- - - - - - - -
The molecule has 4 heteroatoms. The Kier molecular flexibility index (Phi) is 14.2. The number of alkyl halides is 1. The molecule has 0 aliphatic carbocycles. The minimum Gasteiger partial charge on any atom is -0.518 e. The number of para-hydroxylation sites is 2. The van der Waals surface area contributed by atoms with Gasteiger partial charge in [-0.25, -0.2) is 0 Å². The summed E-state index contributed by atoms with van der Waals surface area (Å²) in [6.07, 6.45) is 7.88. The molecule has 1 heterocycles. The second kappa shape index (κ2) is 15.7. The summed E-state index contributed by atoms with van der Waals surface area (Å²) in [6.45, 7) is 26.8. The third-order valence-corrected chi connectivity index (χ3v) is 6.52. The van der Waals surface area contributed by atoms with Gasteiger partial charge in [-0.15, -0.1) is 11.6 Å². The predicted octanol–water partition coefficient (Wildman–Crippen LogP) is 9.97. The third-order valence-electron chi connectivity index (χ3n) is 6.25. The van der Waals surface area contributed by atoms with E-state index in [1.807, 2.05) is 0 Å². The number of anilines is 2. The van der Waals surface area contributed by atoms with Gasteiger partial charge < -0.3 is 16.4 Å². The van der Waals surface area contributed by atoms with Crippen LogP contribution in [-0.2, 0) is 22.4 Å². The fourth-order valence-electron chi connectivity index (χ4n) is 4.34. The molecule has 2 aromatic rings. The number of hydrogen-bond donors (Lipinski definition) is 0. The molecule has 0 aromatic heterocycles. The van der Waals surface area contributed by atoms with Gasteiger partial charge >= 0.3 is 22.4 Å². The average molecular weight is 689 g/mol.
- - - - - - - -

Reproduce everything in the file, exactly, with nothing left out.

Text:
The molecule has 4 heteroatoms. The Kier molecular flexibility index (Phi) is 14.2. The number of alkyl halides is 1. The molecule has 0 aliphatic carbocycles. The minimum Gasteiger partial charge on any atom is -0.518 e. The number of para-hydroxylation sites is 2. The van der Waals surface area contributed by atoms with Gasteiger partial charge in [-0.25, -0.2) is 0 Å². The summed E-state index contributed by atoms with van der Waals surface area (Å²) in [6.07, 6.45) is 7.88. The molecule has 1 heterocycles. The second kappa shape index (κ2) is 15.7. The summed E-state index contributed by atoms with van der Waals surface area (Å²) in [6.45, 7) is 26.8. The third-order valence-corrected chi connectivity index (χ3v) is 6.52. The van der Waals surface area contributed by atoms with Gasteiger partial charge in [-0.15, -0.1) is 11.6 Å². The predicted octanol–water partition coefficient (Wildman–Crippen LogP) is 9.97. The third-order valence-electron chi connectivity index (χ3n) is 6.25. The van der Waals surface area contributed by atoms with E-state index in [1.807, 2.05) is 0 Å². The number of anilines is 2. The van der Waals surface area contributed by atoms with Gasteiger partial charge < -0.3 is 16.4 Å². The van der Waals surface area contributed by atoms with Crippen LogP contribution in [-0.2, 0) is 22.4 Å². The fourth-order valence-electron chi connectivity index (χ4n) is 4.34. The molecule has 2 aromatic rings. The number of hydrogen-bond donors (Lipinski definition) is 0. The molecule has 0 aromatic heterocycles. The van der Waals surface area contributed by atoms with Gasteiger partial charge >= 0.3 is 22.4 Å². The average molecular weight is 689 g/mol.